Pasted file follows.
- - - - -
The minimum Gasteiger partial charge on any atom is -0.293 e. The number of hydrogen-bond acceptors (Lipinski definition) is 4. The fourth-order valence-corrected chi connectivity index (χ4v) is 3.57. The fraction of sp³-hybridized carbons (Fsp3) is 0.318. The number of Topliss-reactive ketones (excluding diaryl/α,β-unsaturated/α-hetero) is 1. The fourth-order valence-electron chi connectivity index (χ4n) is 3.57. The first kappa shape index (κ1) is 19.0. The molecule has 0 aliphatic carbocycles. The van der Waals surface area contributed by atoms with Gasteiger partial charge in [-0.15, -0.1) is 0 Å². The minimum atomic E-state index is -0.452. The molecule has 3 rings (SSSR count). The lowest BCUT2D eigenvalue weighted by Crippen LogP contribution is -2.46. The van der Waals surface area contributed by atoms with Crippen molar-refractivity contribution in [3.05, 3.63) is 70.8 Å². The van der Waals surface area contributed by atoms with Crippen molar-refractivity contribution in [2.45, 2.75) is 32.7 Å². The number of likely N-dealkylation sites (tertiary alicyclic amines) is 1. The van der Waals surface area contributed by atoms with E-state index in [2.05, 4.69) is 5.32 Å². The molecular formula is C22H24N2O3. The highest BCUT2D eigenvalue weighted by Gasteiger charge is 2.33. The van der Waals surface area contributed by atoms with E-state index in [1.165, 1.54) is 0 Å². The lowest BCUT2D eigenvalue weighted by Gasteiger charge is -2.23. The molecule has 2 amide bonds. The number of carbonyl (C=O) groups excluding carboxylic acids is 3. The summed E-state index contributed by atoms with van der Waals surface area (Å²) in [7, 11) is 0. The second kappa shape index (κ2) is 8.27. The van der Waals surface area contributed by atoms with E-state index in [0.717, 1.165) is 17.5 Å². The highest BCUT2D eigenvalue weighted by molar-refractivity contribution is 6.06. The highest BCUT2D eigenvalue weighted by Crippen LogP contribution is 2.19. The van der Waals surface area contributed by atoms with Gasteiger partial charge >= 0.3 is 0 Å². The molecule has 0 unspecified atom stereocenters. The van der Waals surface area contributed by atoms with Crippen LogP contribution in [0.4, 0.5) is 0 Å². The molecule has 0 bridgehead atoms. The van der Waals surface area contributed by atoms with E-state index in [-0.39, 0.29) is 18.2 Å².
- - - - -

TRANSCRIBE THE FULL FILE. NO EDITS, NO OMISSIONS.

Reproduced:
The minimum Gasteiger partial charge on any atom is -0.293 e. The number of hydrogen-bond acceptors (Lipinski definition) is 4. The fourth-order valence-corrected chi connectivity index (χ4v) is 3.57. The fraction of sp³-hybridized carbons (Fsp3) is 0.318. The number of Topliss-reactive ketones (excluding diaryl/α,β-unsaturated/α-hetero) is 1. The fourth-order valence-electron chi connectivity index (χ4n) is 3.57. The first kappa shape index (κ1) is 19.0. The molecule has 0 aliphatic carbocycles. The van der Waals surface area contributed by atoms with Gasteiger partial charge in [-0.15, -0.1) is 0 Å². The minimum atomic E-state index is -0.452. The molecule has 3 rings (SSSR count). The lowest BCUT2D eigenvalue weighted by Crippen LogP contribution is -2.46. The van der Waals surface area contributed by atoms with Crippen molar-refractivity contribution in [3.05, 3.63) is 70.8 Å². The van der Waals surface area contributed by atoms with Crippen molar-refractivity contribution in [2.45, 2.75) is 32.7 Å². The number of likely N-dealkylation sites (tertiary alicyclic amines) is 1. The van der Waals surface area contributed by atoms with E-state index in [2.05, 4.69) is 5.32 Å². The molecular formula is C22H24N2O3. The highest BCUT2D eigenvalue weighted by Gasteiger charge is 2.33. The van der Waals surface area contributed by atoms with E-state index in [1.165, 1.54) is 0 Å². The lowest BCUT2D eigenvalue weighted by Gasteiger charge is -2.23. The molecule has 2 amide bonds. The number of carbonyl (C=O) groups excluding carboxylic acids is 3. The summed E-state index contributed by atoms with van der Waals surface area (Å²) in [7, 11) is 0. The second kappa shape index (κ2) is 8.27. The van der Waals surface area contributed by atoms with E-state index in [0.717, 1.165) is 17.5 Å². The highest BCUT2D eigenvalue weighted by molar-refractivity contribution is 6.06. The highest BCUT2D eigenvalue weighted by Crippen LogP contribution is 2.19. The van der Waals surface area contributed by atoms with Gasteiger partial charge >= 0.3 is 0 Å². The molecule has 0 unspecified atom stereocenters. The van der Waals surface area contributed by atoms with Crippen LogP contribution in [0.4, 0.5) is 0 Å². The molecule has 0 bridgehead atoms. The van der Waals surface area contributed by atoms with E-state index in [-0.39, 0.29) is 18.2 Å².